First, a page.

Whoever said that college was supposed to be the best years of your life clearly had a bad life. Sure, it's a time of exploration and self-discovery, but it's also a time of stress, confusion, and the overwhelming sense that a lot of your hard work won't amount to anything after you graduate.
The good news is, you're not in this alone. Below are eight things every college student has been through.
1. Being asked, "What are you going to do with that degree?" and having no answer.
"Can't I justenjoy post-modern Russian Literature, Aunt Linda?" (She's always named Linda.) But still, Aunt Linda's right. You're fvcked.
2. Sitting through the wrong lecture because it'd be too awkward to leave.
You arrive ten minutes early, all proud of yourself, settle into your seat, get ready to take notes, and... the wrong teacher walks in. You look around and suddenly notice that these aren't your classmates, and this isn't Psych 101. Hey, at least you might learn something in this biology lecture - just pray the prof doesn't call on you for an answer.
3. Wondering if the guy who sells weed to pay for his textbooks might have the right idea.
Sure, it's illegal... but the price you're paying for these books you'll just skim through should be illegal, so...
(And for the record, yes, I'm JOKING. Don't sell or do drugs, kids.)
4. When you have two exams, a project, and an essay all due in the same week.
Remember when we were in high school and the teachers coordinated with each other so that you didn't have too many things due on the same day? Me too... Good times...
5. Realizing that everything you enjoy about your life happens outside of class.
All the great things about college - the friends, the parties, the road-trips, the books you read that change your life, the sex that you have - all happen outside of the classroom. (Unless you're one of those people who's banged in an empty classroom - admit it, we all know someone who's done it.) Make of that what you will.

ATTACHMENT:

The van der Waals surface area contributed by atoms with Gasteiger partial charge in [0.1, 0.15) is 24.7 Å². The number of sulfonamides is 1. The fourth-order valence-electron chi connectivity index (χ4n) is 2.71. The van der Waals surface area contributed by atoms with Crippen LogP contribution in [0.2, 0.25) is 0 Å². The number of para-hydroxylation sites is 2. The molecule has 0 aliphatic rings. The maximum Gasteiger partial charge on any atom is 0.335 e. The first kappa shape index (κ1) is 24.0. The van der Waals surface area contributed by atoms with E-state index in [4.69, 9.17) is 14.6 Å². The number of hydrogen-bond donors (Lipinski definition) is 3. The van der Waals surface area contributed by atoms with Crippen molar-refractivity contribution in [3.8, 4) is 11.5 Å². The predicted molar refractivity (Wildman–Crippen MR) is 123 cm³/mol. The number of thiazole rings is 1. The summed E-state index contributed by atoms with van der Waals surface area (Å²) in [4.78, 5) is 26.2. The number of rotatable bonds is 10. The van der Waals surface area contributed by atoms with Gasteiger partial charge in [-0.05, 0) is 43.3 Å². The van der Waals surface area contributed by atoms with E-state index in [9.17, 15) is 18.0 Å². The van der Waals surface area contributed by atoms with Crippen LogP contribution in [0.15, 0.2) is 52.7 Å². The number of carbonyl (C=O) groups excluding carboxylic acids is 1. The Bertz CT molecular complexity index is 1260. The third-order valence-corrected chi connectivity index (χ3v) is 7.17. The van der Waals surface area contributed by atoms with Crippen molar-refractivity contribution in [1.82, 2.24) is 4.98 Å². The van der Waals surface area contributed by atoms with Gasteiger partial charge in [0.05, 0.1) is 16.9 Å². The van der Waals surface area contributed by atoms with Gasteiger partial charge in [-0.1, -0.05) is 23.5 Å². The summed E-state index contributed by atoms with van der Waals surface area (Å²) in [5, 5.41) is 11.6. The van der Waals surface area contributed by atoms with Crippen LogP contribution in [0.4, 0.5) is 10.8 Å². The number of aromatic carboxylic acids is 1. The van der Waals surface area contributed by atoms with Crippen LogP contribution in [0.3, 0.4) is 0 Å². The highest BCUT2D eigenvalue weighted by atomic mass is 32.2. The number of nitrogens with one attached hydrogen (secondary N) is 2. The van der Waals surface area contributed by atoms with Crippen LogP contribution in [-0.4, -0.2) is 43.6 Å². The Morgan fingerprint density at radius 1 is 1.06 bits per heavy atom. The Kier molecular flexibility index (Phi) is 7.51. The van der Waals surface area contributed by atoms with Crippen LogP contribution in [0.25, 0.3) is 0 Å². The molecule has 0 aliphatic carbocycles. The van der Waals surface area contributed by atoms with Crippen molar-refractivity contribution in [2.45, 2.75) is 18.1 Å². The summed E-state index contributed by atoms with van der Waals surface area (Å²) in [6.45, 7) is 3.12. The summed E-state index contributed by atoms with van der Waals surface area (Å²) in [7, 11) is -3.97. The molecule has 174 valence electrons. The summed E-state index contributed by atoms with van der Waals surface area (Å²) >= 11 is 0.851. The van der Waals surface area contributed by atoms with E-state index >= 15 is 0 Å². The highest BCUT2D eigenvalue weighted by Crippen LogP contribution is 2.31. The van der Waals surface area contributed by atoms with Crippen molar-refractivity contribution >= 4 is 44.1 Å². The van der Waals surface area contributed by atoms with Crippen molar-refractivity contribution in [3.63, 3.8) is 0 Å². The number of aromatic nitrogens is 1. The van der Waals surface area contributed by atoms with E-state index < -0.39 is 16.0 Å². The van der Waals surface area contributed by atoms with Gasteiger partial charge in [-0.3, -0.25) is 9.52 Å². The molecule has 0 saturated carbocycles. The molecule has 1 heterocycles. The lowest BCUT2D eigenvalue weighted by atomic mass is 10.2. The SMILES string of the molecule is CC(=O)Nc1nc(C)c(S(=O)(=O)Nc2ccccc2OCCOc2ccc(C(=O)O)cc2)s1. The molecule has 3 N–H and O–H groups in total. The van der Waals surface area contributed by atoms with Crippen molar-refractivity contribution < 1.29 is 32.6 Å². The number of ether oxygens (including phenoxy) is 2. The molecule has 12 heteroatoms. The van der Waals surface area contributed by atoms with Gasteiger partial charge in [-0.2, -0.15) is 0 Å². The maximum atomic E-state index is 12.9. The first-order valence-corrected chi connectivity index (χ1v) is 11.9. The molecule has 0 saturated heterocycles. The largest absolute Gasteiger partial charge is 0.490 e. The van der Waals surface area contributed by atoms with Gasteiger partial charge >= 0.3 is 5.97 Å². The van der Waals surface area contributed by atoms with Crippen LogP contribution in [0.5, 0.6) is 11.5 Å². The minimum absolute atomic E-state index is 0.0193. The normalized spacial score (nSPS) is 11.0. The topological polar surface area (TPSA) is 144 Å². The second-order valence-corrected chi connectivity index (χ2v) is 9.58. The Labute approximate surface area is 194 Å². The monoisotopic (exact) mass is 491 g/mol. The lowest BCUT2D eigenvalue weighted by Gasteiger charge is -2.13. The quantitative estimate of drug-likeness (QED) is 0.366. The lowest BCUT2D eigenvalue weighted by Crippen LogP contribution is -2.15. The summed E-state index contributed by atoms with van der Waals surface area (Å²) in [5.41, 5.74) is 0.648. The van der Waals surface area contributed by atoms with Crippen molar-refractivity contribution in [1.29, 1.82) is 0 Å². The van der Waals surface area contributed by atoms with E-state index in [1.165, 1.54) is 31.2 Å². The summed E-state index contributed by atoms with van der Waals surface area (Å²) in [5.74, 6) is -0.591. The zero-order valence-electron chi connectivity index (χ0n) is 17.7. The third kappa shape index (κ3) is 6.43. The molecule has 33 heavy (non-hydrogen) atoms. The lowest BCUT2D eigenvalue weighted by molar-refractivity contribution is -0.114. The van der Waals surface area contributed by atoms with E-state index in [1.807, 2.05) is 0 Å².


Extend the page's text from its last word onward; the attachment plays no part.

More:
6. Failing a test and suddenly questioning all of your life choices.
Moments like these are why college kids drink so much.
7. Yelling at your computer when you're trying to make your class schedule.
Omnivox, Minerva, MyConcordia... no matter what the school, no matter what the site, it's bound to freeze up, shut down, and be downright inaccurate the week before semesters start. And goddammit why can't the system seethat I have all the pre-reqs for this course I need to take to graduate?
8. Thinking about dropping out.
If Steve Jobs, Mark Zuckerberg, Lady Gaga, Bill Gates, Tom Hanks, Oprah Winfrey, Richard Branson, Al Pacino, John Lennon, Ringo Starr, Nicholas Cage, Jay-Z, Johnny Depp, Arnold Schwarznegger, Quentin Tarantino, Elton John, Katy Perry, F. Scott Fitzgerald, Ellen DeGeneres, Robert Downey Jr., Walt Disney, Brad Pitt, George Carlin, and ALBERT FREAKING EINSTEIN, among so many others, could be ridiculously successful after dropping out, then why can't I?
The Greenhound Canada Foundation, an ecological advocacy group, will be hosting this free-to-attend market at Leaves House Café McGill from 10:30 a.m. to 4 p.m. starting on September 18.
This series of markets is "part of Greenhound Foundation's campaign to support mental wellness and community connectedness through plants and nature," according to a press release shared with MTL Blog.